The L.A. Times profiles Oscar nominee Wall-E in the screenplay category:
... As a page of "Wall-E's" nominated screenplay dramatizes, an animated script can be a complex document, particularly when you don't have nouns and verbs to help explain a character's feelings. The beeps in "Wall-E," particularly, are not random sounds -- in fact, a look at the script shows that each beep can be translated into a specific line of dialogue. "Every sound he makes carries some meaning," says Ben Burtt, who provided Wall-E's voice design and was the film's supervising sound editor ...
Setting aside the criticism of Wall-E's second and especially third act, any animated feature screenplay has hurdles to jump over on its way to Academy gold.
First, it isn't under the Writers Guild's jurisdiction. That's a major impediment. Second, there's the inbred snobbishness about the legitimacy of animation. For many Academy members, it's a second-tier art form, particularly when Oscars are handed out,.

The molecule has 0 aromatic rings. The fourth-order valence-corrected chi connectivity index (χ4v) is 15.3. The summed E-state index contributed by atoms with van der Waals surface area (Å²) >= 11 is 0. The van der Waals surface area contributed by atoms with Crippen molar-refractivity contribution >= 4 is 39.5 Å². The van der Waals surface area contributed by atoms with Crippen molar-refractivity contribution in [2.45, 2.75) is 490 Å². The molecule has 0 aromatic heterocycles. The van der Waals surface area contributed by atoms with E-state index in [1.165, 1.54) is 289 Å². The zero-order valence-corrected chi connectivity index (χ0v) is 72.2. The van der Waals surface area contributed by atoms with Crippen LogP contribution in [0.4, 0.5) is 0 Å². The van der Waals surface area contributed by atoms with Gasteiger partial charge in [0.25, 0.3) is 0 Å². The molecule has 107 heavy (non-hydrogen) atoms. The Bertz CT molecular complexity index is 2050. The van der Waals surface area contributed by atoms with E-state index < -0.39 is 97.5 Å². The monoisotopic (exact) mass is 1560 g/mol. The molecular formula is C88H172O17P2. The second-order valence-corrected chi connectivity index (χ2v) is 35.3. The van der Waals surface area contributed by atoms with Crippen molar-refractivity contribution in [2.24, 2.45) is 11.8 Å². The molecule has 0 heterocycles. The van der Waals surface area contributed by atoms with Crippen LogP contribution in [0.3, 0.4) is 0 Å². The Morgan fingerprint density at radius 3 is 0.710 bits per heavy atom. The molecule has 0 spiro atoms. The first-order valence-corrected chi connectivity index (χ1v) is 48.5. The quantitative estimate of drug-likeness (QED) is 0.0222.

Lastly, any animated feature worth its weight in gold-plated statuettes isn't just created on the written page. Script is important, but storyboard work is crucial; it's where character, plot and dialogue are worked and reworked the way a baker gneads warm dough.
If you don't have talented storyboard artists on an animated feature, you don't have a film with life or snap. Because as much as writers are needed on any feature-length motion picture -- and they are needed -- writers are a smaller part of the total movie equation in the animated universe.
Sitting here in my dull, late-night stupor, I can think of only one cartoon feature where a single individual wrote and storyboarded the entire project, front to back. The film was One Hundred and One Dalmations, and the individual was Bill Peet.